A storm petrel resting on the ground at night

Storm petrel

Storm petrels avoid being attacked by skuas and gulls by only returning to their nests in the dead of night. The little seabirds spend much of their time over the sea and hunt for small fish and crustaceans by fluttering over water and dancing or pattering their feet on the waves. Flocks of storm petrels can also sometimes be spotted following in the wake of trawlers in pursuit of food. The smallest of the European seabirds, storm petrels are barely larger than a sparrow and sport a white-feathered rump. The birds breed in colonies and favour rocky ground and islands on which to make their underground nests.

Did you know?
Around 90% of the breeding population is found in the UK, Ireland and the Faroe Islands.

Scientific name: Hydrobates pelagicus

Rank: Species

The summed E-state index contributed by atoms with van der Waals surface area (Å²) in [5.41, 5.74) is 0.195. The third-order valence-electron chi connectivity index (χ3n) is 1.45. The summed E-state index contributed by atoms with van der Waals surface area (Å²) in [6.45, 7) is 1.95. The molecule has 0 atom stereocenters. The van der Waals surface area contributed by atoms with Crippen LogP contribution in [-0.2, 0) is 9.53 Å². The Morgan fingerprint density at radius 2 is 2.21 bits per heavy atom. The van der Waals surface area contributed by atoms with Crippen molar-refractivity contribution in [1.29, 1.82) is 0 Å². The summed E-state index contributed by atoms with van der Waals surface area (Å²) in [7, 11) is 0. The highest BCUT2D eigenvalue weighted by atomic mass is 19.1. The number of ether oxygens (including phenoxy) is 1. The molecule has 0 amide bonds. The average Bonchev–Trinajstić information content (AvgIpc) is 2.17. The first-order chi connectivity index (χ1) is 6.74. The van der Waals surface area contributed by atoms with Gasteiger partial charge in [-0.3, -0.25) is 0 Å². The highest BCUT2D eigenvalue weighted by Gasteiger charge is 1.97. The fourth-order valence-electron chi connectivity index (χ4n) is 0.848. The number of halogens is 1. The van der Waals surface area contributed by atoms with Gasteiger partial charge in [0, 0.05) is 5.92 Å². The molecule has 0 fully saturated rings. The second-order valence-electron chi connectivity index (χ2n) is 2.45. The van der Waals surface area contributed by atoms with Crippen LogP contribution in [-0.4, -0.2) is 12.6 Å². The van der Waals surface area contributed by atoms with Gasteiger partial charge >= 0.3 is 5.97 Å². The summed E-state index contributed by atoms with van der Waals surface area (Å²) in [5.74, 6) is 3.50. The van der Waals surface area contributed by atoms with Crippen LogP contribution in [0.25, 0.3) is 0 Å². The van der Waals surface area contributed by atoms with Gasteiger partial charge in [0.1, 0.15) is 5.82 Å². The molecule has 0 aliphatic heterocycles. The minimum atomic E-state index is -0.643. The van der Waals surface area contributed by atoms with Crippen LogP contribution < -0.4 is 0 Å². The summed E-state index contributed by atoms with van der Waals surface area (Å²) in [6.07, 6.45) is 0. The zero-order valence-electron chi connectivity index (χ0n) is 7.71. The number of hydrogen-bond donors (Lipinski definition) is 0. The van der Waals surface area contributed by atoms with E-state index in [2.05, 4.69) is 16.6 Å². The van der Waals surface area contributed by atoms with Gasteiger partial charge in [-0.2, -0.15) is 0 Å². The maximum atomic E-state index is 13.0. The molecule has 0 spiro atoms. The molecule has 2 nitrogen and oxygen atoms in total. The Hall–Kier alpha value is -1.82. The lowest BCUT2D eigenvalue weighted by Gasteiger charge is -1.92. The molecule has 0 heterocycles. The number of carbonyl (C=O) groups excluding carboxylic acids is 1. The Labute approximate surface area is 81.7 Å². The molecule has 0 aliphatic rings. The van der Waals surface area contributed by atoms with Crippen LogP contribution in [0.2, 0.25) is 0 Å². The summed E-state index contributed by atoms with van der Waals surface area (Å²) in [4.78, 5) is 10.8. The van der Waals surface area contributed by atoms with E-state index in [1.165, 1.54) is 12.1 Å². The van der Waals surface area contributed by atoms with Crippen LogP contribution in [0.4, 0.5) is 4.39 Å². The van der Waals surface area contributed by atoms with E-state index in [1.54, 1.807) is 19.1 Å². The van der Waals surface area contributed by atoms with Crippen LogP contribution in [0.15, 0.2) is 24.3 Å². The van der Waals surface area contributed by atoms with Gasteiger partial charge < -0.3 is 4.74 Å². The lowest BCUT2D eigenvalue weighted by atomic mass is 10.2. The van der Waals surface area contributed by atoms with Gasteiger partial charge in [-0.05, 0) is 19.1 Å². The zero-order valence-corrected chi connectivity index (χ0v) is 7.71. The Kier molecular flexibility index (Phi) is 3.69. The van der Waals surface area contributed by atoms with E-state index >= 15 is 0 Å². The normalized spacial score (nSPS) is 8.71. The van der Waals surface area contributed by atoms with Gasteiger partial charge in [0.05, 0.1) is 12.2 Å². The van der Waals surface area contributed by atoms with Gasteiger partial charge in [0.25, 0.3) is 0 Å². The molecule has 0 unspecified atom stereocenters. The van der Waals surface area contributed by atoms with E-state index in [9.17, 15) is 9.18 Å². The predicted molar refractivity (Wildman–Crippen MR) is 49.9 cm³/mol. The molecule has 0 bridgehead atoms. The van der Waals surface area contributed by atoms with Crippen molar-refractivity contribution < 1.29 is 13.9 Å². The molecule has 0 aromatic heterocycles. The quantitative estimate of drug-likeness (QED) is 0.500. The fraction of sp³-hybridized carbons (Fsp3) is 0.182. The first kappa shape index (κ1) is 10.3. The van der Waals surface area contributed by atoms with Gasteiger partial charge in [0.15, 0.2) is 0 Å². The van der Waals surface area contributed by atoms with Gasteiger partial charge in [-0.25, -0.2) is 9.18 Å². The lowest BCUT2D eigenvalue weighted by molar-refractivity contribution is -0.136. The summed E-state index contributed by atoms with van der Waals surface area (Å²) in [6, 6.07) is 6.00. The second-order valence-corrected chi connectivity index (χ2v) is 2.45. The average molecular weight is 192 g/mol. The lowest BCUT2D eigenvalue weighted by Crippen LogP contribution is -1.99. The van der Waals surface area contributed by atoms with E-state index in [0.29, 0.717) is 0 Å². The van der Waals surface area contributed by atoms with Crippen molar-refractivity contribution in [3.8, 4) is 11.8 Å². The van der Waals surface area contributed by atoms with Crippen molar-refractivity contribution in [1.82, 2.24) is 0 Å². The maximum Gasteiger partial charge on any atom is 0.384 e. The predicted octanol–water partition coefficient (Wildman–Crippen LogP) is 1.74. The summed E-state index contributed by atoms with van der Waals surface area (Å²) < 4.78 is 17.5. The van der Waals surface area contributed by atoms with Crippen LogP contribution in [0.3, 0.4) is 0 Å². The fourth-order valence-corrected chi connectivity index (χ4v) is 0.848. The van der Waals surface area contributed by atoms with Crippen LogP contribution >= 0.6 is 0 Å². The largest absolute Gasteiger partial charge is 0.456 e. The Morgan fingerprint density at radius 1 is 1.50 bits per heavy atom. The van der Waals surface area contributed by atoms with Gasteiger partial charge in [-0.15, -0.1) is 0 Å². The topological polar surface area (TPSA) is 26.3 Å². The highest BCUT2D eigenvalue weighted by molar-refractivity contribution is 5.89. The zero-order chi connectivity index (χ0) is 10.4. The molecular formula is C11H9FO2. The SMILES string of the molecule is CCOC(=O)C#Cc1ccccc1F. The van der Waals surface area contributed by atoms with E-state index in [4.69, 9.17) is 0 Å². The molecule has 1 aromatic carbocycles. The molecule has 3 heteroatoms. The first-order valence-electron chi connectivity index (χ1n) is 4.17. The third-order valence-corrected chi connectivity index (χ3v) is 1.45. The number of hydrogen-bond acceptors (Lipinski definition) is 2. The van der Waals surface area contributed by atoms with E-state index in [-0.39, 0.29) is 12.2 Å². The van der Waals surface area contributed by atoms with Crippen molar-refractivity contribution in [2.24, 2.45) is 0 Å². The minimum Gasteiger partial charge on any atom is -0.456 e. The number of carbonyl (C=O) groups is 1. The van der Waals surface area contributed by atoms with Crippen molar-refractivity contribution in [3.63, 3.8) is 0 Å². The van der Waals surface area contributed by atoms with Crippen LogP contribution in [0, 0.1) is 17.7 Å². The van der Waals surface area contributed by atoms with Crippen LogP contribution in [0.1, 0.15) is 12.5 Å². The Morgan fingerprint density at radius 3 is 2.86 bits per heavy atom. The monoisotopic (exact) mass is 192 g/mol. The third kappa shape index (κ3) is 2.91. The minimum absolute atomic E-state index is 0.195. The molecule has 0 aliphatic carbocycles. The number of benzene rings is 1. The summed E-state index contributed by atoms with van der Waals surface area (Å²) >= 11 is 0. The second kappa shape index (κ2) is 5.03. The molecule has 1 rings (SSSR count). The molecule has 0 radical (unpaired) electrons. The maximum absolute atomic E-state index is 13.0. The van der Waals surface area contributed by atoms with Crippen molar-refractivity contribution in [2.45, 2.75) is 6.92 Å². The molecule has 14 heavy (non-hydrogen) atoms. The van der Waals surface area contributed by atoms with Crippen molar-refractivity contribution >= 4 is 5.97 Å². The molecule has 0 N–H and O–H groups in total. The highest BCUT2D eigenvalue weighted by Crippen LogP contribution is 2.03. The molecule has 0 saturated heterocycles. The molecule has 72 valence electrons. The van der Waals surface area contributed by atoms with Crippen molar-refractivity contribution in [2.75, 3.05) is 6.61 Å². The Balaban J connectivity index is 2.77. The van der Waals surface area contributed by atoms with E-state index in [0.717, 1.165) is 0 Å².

Common names:

European storm petrel

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Distribution

The Storm petrel can be found in a number of locations including: Europe, Mediterranean, Russia, United Kingdom, Wales. Find out more about these places and what else lives there.

Habitats

The following habitats are found across the Storm petrel distribution range. Find out more about these environments, what it takes to live there and what else inhabits them.

Additional data source: Animal Diversity Web

Conservation Status

Least Concern

  1. EX - Extinct
  2. EW
  3. CR - Threatened
  4. EN - Threatened
  5. VU - Threatened
  6. NT
  7. LC - Least concern

Year assessed: 2009

Classified by: IUCN 3.1

Classification

  1. Life
  2. Animals
  3. Vertebrates
  4. Birds
  5. Tubenoses
  6. Hydrobatidae
  7. Hydrobates
  8. Storm petrel

BBC News about Storm petrel